- The Winter of the Witch (The Winternight Trilogy #3) by Katherine Arden (139/384)
I’ve been meaning to reread part of all of the Winternight trilogy since I finished reading The Winter of the Witch back when it came out. The fact that it’s been abysmally hot makes me want to dive into a book set during a Russian winter. Yes, please. Bring me all the snow. It also fulfills my team’s prompt for the Shelf Space Discord server’s readathen (Nyx- read the final book of a trilogy or series). So wins all around! At this point in the story, Vasya has taken the road through Midnight and is searching for someone she needs to help her restore the proper order to Rus’, as the Bear is sowing chaos throughout the land. She’s also on her way to becoming a power in her own right. I’d forgotten how much I enjoyed these books. They’re beautifully written, and Vasya is a fantastic character who finds strength and wisdom within herself without disdaining the advice of others, and without demeaning the life her sister has accepted for herself.
What I’m Planning to Read This Week:
- Big Machine by Victor Lavalle
- The Treason of Isengard (The History of Middle-earth #7) by J.R.R. Tolkien, edited by Christopher Tolkien
I’ve had Big Machine on my shelf for about a year and fully intended to read it all this time, and then never got around to it. But the Dionysus prompt for the Shelf Space Discord server’s readathon is to ‘read a book with a white or a red cover’, and this one is both. So I’m going to get to it this week. Should be good. I’ve read two other books by LaValle, and they were both fantastic.
The Treason of Isengard is the next entry in the History of Middle-earth. I’m assuming that this is the volume when Trotter the mysterious wandering Hobbit with wooden shoes (or wooden feet) turns into Strider, the strange man of the north who turns out to have a more important background than we all think when we meet him. Should be fun. The previous volume, The Return of the Shadow, was a lot of fun, as you get to see the various iterations of the first part of The Fellowship of the Ring, and how the tale grew in the telling.
About That Writing Thing:
Not a lot of progress this week thanks to being tired. But I finished off chapter 11 of the fantasy work in progress, and I know which scene I need to start with for Chapter 12. Then there’s going to be a time jump of several days, because no one wants to see the characters trudging overland through the rain for six to ten days. Slow progress is progress. And I have several days off this week, so I’ll have time for writing.
I will have time for writing.
I also typed out a brief prologue to the science fiction fanfic I’m tentatively working on. I’m going to have to completely redo it, as I looked up the Wiki for the fandom and found out a bunch of things about the characters’ backgrounds that has tweaked my views of them. Hence the rewrite of the prologue. But that’s fine. It was only about 1,000 words and would probably have been radically changed regardless. Because that’s how writing goes.
10 thoughts on “Sunday Sum-Up: June 20, 2021”
I was vastly entertained by your review of Half Sick of Shadows. Petticoats?? Did the author even TRY to do research? Why didn’t an editor say something? Did everyone just think, “Oh, yes, petticoats seem old-timey, why not?” So hilarious.
And, er, running around half-clad with their hair down is inherently more feminist than wearing clothes and drinking tea? I think both lifestyles are neutral. It’s not inherently better to refuse to wear an updo. Or to style one’s hair. This just sounds very strange.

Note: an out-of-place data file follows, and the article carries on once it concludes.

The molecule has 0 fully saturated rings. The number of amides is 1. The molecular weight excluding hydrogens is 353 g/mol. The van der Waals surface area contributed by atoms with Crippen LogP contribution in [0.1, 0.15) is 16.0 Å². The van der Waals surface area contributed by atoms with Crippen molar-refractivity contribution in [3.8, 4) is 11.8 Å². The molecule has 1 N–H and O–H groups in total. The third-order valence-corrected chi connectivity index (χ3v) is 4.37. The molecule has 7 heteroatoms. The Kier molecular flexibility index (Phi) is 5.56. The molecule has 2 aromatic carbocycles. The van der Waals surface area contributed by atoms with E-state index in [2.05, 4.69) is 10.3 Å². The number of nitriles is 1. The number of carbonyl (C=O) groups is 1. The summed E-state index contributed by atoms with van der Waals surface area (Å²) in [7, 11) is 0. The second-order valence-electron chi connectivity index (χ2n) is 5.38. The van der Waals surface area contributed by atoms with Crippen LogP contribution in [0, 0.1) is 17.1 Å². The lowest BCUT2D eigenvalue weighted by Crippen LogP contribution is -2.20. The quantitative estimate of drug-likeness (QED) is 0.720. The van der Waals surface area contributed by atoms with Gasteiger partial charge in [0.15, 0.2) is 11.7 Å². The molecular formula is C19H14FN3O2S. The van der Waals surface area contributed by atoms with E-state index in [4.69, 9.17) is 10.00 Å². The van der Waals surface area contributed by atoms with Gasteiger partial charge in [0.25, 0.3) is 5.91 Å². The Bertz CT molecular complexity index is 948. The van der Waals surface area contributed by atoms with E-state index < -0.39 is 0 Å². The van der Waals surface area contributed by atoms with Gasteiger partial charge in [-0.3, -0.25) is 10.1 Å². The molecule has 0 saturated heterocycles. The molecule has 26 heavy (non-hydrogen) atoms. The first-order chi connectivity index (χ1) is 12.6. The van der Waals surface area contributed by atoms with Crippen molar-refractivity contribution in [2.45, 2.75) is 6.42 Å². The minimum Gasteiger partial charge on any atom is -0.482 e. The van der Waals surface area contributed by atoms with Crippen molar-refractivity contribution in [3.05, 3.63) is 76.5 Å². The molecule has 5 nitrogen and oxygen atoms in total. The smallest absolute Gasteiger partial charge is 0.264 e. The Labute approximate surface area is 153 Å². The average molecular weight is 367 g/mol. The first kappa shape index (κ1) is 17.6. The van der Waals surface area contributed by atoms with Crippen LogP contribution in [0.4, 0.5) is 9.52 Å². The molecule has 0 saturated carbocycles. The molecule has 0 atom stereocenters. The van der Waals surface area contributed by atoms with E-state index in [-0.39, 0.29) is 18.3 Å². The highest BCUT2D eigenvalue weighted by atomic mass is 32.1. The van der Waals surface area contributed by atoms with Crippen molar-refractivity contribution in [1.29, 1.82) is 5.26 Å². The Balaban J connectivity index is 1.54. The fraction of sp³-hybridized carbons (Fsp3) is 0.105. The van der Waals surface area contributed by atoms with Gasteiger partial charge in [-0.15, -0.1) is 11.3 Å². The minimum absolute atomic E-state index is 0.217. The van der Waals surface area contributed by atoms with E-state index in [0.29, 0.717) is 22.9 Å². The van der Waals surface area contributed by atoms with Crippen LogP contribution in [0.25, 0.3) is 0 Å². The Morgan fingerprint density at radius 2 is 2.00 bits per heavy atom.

There were so many anachronisms! After a while, I just had to decide that this was a pre-Raphaelite version of Arthurian lore. The frustrating thing is that it doesn’t even take that long to research the basics of these things. Wikipedia was all I needed for the things I wasn’t sure of the timeline on.
I’m totally neutral on wearing hair up or down, too. But Camelot was described as repressive to women, but the only thing the characters really dwelled on (aside from magic being illegal, which was true for men or women) were corsets and wearing their hair up. It was so annoying. It’s like in the 14 years Sebastian spent writing this book, she never even read a Wikipedia article about the Medieval period to get an idea of the time.
I’ll have a longer review for NetGalley, so you’ll have that to look forward to….
Oh dear, Half Sick of Shadows sounds… not good. I enjoyed your write-up, but the anachronisms and overall approach to “feminism” would drive me batty.
It was an immensely frustrating book. Why do some people think feminism is about wearing short skirts and having the power to kill someone? That’s not what equality is about! But I might have been able to overlook it had the structure not been so muddled. It was a disappointing book all around.
The weather really can wipe us out, especially when you’ve got the humidity added to the temperature. Days like that I just want to sit inside and read, which I suppose isn’t all that bad. 🙂 I still have Katherine Arden’s The Bear and The Nightingale sitting on a bookshelf that’s most easily seen to remind me it’s one I’d like to read sooner than most of the others.
Humidity is the worst. I went for a walk the other day when the temperature was (relatively) low, but I didn’t realize that the humidity was about 80%, and it was gross. Ugh.
The Bear and the Nightingale is wonderful! It’s an incredibly atmospheric introduction to the world. Arden’s writing is fantastic.
I could see one or two things slipping through, like maybe you just did not consider that the fork was not always around. But I would thinks some of these things are more obvious–and an editor would note them, as well!
Yeah, I get that being told you have to wear your hair up is not great, but…when you consider all the other issues going on, is that really the problem you want to focus on? XD
Right?? It just struck me as so bizarre that she was fixated on hairstyles and corsets when there were so many issues present in the Medieval era and in Arthurian lore that she could have dealt with. But no, clothes and hair get the attention. Ugh.
Wow, wonderful books you’ve read each week. LOL.
Thanks! I usually find books that I enjoy, but sometimes there are misses. But not too often, happily.